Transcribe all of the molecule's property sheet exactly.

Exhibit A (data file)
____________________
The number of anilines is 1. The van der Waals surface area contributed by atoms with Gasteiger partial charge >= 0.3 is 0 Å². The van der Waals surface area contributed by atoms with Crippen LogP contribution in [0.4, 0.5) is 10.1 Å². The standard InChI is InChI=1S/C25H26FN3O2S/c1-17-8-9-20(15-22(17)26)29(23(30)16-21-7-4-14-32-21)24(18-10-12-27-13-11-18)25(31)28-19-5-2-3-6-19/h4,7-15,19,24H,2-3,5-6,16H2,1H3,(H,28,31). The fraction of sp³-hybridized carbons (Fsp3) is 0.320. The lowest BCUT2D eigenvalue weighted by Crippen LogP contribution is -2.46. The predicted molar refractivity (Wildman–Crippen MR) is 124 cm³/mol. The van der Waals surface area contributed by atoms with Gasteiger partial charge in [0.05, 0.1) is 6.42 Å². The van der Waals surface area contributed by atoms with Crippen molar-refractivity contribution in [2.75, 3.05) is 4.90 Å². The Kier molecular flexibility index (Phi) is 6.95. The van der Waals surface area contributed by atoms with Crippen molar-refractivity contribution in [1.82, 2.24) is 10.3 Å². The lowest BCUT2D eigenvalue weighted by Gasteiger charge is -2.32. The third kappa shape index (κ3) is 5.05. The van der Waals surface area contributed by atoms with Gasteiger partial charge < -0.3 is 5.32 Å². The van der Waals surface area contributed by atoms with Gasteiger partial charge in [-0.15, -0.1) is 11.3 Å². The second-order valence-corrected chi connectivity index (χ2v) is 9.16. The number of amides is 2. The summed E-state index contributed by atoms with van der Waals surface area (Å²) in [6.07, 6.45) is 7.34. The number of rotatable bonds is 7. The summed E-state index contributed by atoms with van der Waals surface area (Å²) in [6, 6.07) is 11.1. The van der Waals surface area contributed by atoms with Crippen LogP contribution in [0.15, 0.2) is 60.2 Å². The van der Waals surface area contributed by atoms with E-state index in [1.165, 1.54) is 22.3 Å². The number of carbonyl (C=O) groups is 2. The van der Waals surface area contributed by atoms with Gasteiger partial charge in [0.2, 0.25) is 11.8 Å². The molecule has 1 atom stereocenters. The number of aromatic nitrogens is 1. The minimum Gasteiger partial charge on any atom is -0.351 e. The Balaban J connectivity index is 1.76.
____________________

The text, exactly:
The number of anilines is 1. The van der Waals surface area contributed by atoms with Gasteiger partial charge >= 0.3 is 0 Å². The van der Waals surface area contributed by atoms with Crippen LogP contribution in [0.4, 0.5) is 10.1 Å². The standard InChI is InChI=1S/C25H26FN3O2S/c1-17-8-9-20(15-22(17)26)29(23(30)16-21-7-4-14-32-21)24(18-10-12-27-13-11-18)25(31)28-19-5-2-3-6-19/h4,7-15,19,24H,2-3,5-6,16H2,1H3,(H,28,31). The fraction of sp³-hybridized carbons (Fsp3) is 0.320. The lowest BCUT2D eigenvalue weighted by Crippen LogP contribution is -2.46. The predicted molar refractivity (Wildman–Crippen MR) is 124 cm³/mol. The van der Waals surface area contributed by atoms with Gasteiger partial charge in [0.05, 0.1) is 6.42 Å². The van der Waals surface area contributed by atoms with Crippen molar-refractivity contribution in [2.75, 3.05) is 4.90 Å². The Kier molecular flexibility index (Phi) is 6.95. The van der Waals surface area contributed by atoms with Crippen molar-refractivity contribution in [1.82, 2.24) is 10.3 Å². The lowest BCUT2D eigenvalue weighted by Gasteiger charge is -2.32. The third kappa shape index (κ3) is 5.05. The van der Waals surface area contributed by atoms with Gasteiger partial charge < -0.3 is 5.32 Å². The van der Waals surface area contributed by atoms with Gasteiger partial charge in [-0.15, -0.1) is 11.3 Å². The second-order valence-corrected chi connectivity index (χ2v) is 9.16. The number of amides is 2. The summed E-state index contributed by atoms with van der Waals surface area (Å²) in [6.07, 6.45) is 7.34. The number of rotatable bonds is 7. The summed E-state index contributed by atoms with van der Waals surface area (Å²) in [6, 6.07) is 11.1. The van der Waals surface area contributed by atoms with Crippen LogP contribution in [0.15, 0.2) is 60.2 Å². The van der Waals surface area contributed by atoms with E-state index in [1.165, 1.54) is 22.3 Å². The number of carbonyl (C=O) groups is 2. The van der Waals surface area contributed by atoms with Gasteiger partial charge in [0.2, 0.25) is 11.8 Å². The molecule has 1 atom stereocenters. The number of aromatic nitrogens is 1. The minimum Gasteiger partial charge on any atom is -0.351 e. The Balaban J connectivity index is 1.76.